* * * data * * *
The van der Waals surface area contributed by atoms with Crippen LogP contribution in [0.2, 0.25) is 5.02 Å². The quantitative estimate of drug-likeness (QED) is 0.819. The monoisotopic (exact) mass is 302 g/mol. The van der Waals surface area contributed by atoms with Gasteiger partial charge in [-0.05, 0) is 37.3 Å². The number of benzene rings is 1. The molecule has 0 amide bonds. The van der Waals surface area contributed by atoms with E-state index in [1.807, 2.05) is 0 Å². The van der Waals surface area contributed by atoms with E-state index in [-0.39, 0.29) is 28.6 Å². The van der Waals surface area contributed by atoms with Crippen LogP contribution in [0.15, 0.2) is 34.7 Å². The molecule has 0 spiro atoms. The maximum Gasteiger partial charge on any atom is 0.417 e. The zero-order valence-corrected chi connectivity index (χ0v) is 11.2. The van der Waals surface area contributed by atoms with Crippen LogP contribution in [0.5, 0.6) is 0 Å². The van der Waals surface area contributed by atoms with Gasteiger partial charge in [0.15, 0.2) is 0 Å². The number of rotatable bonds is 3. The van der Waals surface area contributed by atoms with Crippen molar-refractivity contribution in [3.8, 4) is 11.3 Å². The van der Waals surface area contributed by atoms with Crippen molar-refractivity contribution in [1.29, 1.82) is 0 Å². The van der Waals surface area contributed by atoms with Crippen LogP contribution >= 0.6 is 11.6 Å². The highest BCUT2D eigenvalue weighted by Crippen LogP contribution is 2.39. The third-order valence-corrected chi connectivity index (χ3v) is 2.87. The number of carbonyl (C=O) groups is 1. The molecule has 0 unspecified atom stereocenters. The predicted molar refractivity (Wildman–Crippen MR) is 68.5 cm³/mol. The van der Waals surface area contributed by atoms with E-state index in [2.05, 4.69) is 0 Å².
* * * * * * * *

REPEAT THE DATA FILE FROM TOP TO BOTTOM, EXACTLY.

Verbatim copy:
The van der Waals surface area contributed by atoms with Crippen LogP contribution in [0.2, 0.25) is 5.02 Å². The quantitative estimate of drug-likeness (QED) is 0.819. The monoisotopic (exact) mass is 302 g/mol. The van der Waals surface area contributed by atoms with Gasteiger partial charge in [-0.05, 0) is 37.3 Å². The number of benzene rings is 1. The molecule has 0 amide bonds. The van der Waals surface area contributed by atoms with E-state index in [1.807, 2.05) is 0 Å². The van der Waals surface area contributed by atoms with E-state index in [-0.39, 0.29) is 28.6 Å². The van der Waals surface area contributed by atoms with Crippen LogP contribution in [0.15, 0.2) is 34.7 Å². The molecule has 0 spiro atoms. The maximum Gasteiger partial charge on any atom is 0.417 e. The zero-order valence-corrected chi connectivity index (χ0v) is 11.2. The van der Waals surface area contributed by atoms with Crippen LogP contribution in [0.5, 0.6) is 0 Å². The van der Waals surface area contributed by atoms with Gasteiger partial charge in [0.15, 0.2) is 0 Å². The number of rotatable bonds is 3. The van der Waals surface area contributed by atoms with Crippen molar-refractivity contribution in [3.8, 4) is 11.3 Å². The van der Waals surface area contributed by atoms with Crippen molar-refractivity contribution in [1.29, 1.82) is 0 Å². The van der Waals surface area contributed by atoms with Crippen LogP contribution >= 0.6 is 11.6 Å². The highest BCUT2D eigenvalue weighted by Crippen LogP contribution is 2.39. The third-order valence-corrected chi connectivity index (χ3v) is 2.87. The number of carbonyl (C=O) groups is 1. The molecule has 0 unspecified atom stereocenters. The predicted molar refractivity (Wildman–Crippen MR) is 68.5 cm³/mol. The van der Waals surface area contributed by atoms with E-state index in [2.05, 4.69) is 0 Å².